1. Bob, I am soooo happy you will be making these – let me know if you hit any snags along the way by emailing me at I’m on in real time for at least another 3 hours. And yes, I believe as you believe, that God is watching. Let us do what we know how to do in both prayer and spirit and #cookforukraine – xo – Jenny

  3. Thank you for sharing your Ukrainian roots recipe with us! (Especially at this difficult time!) My Ukrainian/Polish grandparents have passed away and I needed to feel comfort while viewing all these terrible images of the war over there. 🙁
    Making these tonight!

    1. Sherry, I’d love to know how you enjoy these if you make them. This recipe has garnered so many responses from folks like yourself with Ukrainian roots. I hope that when you taste that first bite, it somehow reminds you of something your grandma used to cook, even if until now it’s something you may have forgotten about. Peace be with you – Jenny

  4. A very comforting dish, thanks for sharing it on Fiesta Friday. We will be selecting features, so make sure you add a link on your blog posts to and so you get the best chance of being selected.5 stars

  5. I made these tonight (still in the oven) but my mother (who is of Ukrainian origin) was horrified when she heard I didn’t precook the onions and meat? Is that correct or did I miss a step? Thanks5 stars

    1. Kate, thanks for this question! As you’ve probably read from other comments before yours, there are MANY ways to make cabbage rolls. Many of these are generational and familial. You did NOT miss a step in the recipe you followed from me. Raw ingredients are combined with cooked and cooled rice and stuffed/rolled into par-boiled cabbage leaves, then braised in your oven in a lidded roasting pan. Two full hours of roasting time plus an additional hour of hot resting makes these rolls a true ‘low and slow’ dish. The wait, I think, is soooo worth it!

      I would LOVE to know how you enjoyed the cabbage rolls. Did your Mom sample them? What were her thoughts? I imagine if she is used to eating them quite differently, these may have surprised her?

    2. This isn’t my recipe, but I never pre-cook the meat or onions. We also use ground pork, rather than beef, when it is available.

      1. Lauri, I do recall my great grandmother using pork, too. I believe I watched her mix it with the beef as you’d prepare meatloaf. Interesting!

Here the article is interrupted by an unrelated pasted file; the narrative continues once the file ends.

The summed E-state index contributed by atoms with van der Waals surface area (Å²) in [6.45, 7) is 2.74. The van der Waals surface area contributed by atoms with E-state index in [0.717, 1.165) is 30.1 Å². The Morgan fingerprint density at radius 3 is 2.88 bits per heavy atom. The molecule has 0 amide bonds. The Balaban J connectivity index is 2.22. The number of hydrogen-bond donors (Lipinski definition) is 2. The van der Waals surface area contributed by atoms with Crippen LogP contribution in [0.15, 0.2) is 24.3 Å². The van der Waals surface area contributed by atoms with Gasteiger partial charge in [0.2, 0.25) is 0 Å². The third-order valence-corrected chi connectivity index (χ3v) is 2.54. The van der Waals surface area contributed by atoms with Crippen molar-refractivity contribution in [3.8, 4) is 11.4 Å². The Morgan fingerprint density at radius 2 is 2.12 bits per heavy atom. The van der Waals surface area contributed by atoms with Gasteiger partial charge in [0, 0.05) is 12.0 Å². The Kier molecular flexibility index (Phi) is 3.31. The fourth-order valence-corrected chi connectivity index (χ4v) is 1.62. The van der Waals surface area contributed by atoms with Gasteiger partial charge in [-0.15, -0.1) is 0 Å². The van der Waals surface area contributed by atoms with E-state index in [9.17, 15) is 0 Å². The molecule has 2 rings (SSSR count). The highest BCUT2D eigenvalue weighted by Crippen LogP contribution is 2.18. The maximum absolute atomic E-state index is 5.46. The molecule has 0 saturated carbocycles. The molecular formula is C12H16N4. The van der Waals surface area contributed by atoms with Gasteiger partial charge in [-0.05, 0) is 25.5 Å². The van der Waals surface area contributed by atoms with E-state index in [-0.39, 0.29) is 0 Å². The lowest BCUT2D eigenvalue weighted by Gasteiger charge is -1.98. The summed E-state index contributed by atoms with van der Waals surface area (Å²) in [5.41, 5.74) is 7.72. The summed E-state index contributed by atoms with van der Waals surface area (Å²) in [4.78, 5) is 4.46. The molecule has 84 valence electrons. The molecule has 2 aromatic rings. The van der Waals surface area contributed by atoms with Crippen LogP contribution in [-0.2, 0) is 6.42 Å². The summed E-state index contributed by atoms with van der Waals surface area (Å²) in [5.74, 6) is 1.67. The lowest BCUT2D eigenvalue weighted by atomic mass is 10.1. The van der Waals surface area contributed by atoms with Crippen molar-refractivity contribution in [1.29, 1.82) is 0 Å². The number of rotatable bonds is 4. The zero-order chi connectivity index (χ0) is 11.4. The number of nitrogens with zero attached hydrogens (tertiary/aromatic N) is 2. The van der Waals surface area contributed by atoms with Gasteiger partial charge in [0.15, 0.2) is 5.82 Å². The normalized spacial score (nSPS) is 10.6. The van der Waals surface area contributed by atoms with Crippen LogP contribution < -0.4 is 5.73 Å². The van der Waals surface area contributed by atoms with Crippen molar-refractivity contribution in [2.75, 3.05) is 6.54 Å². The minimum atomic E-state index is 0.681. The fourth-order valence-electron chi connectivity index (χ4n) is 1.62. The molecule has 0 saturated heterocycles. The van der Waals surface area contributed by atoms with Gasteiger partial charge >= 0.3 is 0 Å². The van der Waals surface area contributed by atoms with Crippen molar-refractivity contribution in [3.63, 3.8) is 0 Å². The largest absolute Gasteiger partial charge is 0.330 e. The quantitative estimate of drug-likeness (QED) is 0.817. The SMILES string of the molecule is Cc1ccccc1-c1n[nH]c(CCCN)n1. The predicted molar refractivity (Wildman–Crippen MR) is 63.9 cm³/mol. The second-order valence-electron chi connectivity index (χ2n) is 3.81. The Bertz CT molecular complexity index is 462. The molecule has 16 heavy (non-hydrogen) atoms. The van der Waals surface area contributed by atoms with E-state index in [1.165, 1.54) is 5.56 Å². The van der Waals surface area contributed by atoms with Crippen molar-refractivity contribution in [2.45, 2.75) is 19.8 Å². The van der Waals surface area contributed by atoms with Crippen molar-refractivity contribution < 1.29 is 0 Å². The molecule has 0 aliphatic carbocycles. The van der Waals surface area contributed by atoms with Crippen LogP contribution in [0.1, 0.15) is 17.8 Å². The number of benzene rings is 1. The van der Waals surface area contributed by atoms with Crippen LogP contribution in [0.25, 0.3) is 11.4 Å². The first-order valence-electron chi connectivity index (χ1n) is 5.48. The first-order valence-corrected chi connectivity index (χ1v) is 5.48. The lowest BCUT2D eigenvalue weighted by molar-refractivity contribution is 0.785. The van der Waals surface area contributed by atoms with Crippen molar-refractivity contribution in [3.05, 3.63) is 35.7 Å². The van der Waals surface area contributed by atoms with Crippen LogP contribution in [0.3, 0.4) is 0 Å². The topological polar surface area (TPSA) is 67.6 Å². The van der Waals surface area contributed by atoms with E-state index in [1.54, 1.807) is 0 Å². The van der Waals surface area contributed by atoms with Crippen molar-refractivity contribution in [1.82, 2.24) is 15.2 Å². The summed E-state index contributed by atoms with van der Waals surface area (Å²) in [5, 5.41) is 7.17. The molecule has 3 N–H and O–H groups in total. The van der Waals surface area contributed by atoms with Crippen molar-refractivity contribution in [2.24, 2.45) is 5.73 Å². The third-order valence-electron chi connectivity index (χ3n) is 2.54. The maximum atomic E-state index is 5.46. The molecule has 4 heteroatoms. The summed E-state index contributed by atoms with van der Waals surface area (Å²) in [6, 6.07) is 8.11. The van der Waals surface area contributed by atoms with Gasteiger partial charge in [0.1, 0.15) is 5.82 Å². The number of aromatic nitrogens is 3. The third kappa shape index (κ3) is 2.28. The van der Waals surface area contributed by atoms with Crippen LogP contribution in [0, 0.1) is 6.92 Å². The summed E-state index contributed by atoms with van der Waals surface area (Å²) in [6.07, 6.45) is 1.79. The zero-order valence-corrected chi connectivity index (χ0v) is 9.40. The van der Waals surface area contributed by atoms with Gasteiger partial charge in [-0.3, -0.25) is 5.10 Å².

6. Obviously there are many many versions of holubsti! My grandparents came to Canada from Lviv, and our family recipe is nothing like yours. We just use rice, cabbage, onion, salt pork, butter and tomato juice. I love the way my house smells when I make them. Reminds me so my of my grandmother.

    1. Karena, I have heard from soooo many folks who also have a family tie to Ukraine and who also have methods for Holubsti that are nothing like mine…or yours! So, you listed salt pork – I am so curious how this is incorporated? Please do write and let me know because the idea is intriguing enough to me that I’d like to try it if you’d be okay sharing. I’m so glad you messaged me!!! Jenny

    2. I Am not Ukrainian, but I found a recipe similar to these, but one version which I love, Love is adding sauerkraut in between the cabbage on the bottom and the rolls and also add the juice! Wonderful flavor and bit of tang!!


  7. Both my parents were Ukrainian. Mom said the trick is to cook the cabbage the day before and refrigerate overnight. The leaves will be limp the next day and easier to roll and or cut off the spines.
    We used beef, onions, rice and home made canned tomatoes. Line the pan with leaves. place in nice rolls. Use leaves in between layers. Top with leaves and fresh canned tomatoes and put in oven. Enjoy for breakfast, lunch or supper. Happy memories.

    1. Alice, what a BEAUTIFUL memory you’ve shared here! Thank you! And your description illustrates how flexible this method really is, some parts similar to what I’ve outlined, as well as alternate tricks for addressing the steps. I too, remember gram sometimes prepping the cabbage the day before, so a fabulous ‘make ahead’ option. x- Jenny

  8. These turned out absolutely delicious!! As a Ukrainian,I am totally going to be making them again, thank you for the marvelous recipe! (:5 stars

    1. Larissa, what a kind message! I shared this with my Mom because it is she who taught me how to make these. I am so glad you enjoyed and it means soooo much that you took time from your day to tell me. Very grateful 🙂 Jenny

  9. Heading to grocery store tomorrow to pick up supplies. I have not made this in a very long time. This recipe looks great. Thanks Jenny.